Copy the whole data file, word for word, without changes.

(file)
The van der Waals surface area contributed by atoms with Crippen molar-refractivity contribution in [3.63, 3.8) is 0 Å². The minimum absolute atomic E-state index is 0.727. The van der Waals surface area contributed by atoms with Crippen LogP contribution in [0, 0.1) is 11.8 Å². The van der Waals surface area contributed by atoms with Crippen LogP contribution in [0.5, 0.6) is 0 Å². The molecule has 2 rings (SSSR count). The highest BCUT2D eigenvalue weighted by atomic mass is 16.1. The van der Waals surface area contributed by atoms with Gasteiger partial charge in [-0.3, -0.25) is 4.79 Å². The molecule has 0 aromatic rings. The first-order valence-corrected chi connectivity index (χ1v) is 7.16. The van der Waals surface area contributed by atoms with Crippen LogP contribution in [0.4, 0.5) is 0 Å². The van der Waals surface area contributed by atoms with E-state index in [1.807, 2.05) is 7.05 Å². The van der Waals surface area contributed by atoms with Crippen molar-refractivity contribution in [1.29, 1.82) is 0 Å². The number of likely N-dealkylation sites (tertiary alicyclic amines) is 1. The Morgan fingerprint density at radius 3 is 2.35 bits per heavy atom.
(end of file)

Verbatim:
The van der Waals surface area contributed by atoms with Crippen molar-refractivity contribution in [3.63, 3.8) is 0 Å². The minimum absolute atomic E-state index is 0.727. The van der Waals surface area contributed by atoms with Crippen LogP contribution in [0, 0.1) is 11.8 Å². The van der Waals surface area contributed by atoms with Crippen LogP contribution in [0.5, 0.6) is 0 Å². The molecule has 2 rings (SSSR count). The highest BCUT2D eigenvalue weighted by atomic mass is 16.1. The van der Waals surface area contributed by atoms with Gasteiger partial charge in [-0.3, -0.25) is 4.79 Å². The molecule has 0 aromatic rings. The first-order valence-corrected chi connectivity index (χ1v) is 7.16. The van der Waals surface area contributed by atoms with Crippen LogP contribution in [0.4, 0.5) is 0 Å². The van der Waals surface area contributed by atoms with E-state index in [1.807, 2.05) is 7.05 Å². The van der Waals surface area contributed by atoms with Crippen molar-refractivity contribution in [1.29, 1.82) is 0 Å². The number of likely N-dealkylation sites (tertiary alicyclic amines) is 1. The Morgan fingerprint density at radius 3 is 2.35 bits per heavy atom.